Monica Furman is used to being busy. Last year, the Chapman University junior held two work-study positions, served on the board of CAST (the Coalition of Artistic Students in Theater), executed duties as the President of Cross the Line, and was a member of Sigma Iota Rho (for which she now serves as the VP of Marketing & Publicity). In this time, while also holding down a full course load, she helped research, develop, and write a play currently called The Drought Project.
To help fund the play, Monica came to the Office of Undergraduate Research and Creative Activity (OURCA) and applied for a grant. As a part of its commitment to scholarly, creative, and interdisciplinary work by students at Chapman University, OURCA invites proposals to the Undergraduate Student Scholarly Research & Creative Activity Grant program. These awards are intended to provide support for a variety of faculty-mentored scholarly or creative projects conducted by students. Monica’s play fit the bill.
The Drought Project emerged from the club Cross the Line, a group interested in activism and devised theater. The entire ensemble is involved the piece’s creation, from writing to choreography to Foley work to promoting the play to the public. Not only is the theater group truly communal, they’re also passionate about the world at large, as Cross the Line’s work always covers topics that the members feel need a stronger spotlight. For fairly obvious reasons to those of us watching the news and abiding by water use restrictions, the California drought got Monica’s attention.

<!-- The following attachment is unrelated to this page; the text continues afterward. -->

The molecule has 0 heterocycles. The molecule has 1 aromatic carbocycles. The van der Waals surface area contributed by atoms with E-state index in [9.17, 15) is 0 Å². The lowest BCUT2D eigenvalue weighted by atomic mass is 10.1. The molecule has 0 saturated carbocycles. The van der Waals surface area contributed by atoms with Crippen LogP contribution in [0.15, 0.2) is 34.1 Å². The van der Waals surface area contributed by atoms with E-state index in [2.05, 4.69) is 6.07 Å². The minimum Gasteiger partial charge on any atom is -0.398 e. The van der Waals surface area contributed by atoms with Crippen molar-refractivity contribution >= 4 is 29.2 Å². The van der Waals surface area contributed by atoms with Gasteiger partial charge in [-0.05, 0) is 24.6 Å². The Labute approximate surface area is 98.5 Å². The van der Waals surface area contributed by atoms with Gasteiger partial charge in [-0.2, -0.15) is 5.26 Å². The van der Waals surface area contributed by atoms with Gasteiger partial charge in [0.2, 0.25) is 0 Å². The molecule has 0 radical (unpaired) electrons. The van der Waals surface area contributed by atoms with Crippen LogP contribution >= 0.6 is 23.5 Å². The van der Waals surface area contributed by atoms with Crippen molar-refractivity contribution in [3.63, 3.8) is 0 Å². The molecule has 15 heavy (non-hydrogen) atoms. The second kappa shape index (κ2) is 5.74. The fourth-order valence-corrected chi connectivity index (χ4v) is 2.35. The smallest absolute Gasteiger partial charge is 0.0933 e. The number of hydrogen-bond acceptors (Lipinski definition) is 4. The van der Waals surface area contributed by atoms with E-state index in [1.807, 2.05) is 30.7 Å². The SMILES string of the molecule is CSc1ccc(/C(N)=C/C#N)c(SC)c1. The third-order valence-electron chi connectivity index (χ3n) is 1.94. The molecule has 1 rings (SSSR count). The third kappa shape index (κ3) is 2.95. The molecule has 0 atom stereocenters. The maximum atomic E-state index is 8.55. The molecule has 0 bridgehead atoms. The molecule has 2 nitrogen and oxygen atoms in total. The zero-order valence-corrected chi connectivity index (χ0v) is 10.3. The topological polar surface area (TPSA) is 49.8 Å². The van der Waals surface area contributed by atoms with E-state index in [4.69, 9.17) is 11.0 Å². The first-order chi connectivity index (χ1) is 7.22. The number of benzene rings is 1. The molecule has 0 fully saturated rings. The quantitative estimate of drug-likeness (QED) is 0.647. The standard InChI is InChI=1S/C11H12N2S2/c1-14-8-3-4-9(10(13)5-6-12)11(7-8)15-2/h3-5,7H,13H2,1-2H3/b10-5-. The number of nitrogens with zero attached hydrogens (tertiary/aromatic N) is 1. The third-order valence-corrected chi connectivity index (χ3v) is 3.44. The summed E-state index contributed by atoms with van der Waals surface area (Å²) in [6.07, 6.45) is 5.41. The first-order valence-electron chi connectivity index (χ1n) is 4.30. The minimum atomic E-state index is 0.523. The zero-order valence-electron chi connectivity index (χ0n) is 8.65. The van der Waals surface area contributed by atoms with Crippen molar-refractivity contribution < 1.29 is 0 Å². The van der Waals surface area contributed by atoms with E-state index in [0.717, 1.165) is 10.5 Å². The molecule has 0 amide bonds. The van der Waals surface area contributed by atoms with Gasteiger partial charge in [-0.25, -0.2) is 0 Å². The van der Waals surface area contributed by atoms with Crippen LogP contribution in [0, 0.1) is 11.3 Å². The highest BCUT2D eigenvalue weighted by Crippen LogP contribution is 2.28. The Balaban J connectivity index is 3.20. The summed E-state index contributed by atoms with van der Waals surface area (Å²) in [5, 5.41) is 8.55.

Monica grew up in New York, where she started taking acting lessons at age eleven. Over the following six years, this transformed from a therapeutic activity to a hobby and then to a life goal. Monica became interested in activist theater when she was fifteen and auditioned for the theater company Girl Be Heard, which performs pieces with an intersectional feminist lens all over the world. Through this work, she was invited to the United Nations Girl Up Leadership Summit to perform in front of three hundred woman in Washington, DC, this past summer.
Monica used her OURCA grant for the development and research of her club’s play. It helped increase their budget eight-fold, and they were able to travel to farms in Fresno to soak in the effects of the drought in one of the places its most apparent. Monica was thankful for “the ability to see other communities outside of the OC and Chapman bubble.” The ultimate goal of this play is as an educational tool, to explain why people should care, especially in their local communities, and how they can help. “Being from out of state, it weirds me out that I’m more passionate about the drought than people who lived their whole lives in California,” Monica added. With OURCA’s help, Monica and Cross the Line were able to dig in and get real life experience they wouldn’t have been able to otherwise.
Monica says The Drought Project is indebted to Thomas Friedman’s book Hot, Flat, and Crowded and to his idea of global weirding—when extreme degrees of weather and natural occurrences run rampant, and natural cycles of flora and fauna are completely flipped. Monica is concerned that people will stop caring about the drought and believes the play to be especially significant as California approaches the one-year out-of-water timeline predicted by state officials.
Monica and her group will be presenting The Drought Project at the Milan Panic Amphitheater (right outside the Musco Center for the Arts) on November 7, 8, and 9 at 7:00 pm.
If you’re a student and would like to fund your own research or creative project, head over to OURCA’s site and learn about all of our funding opportunities!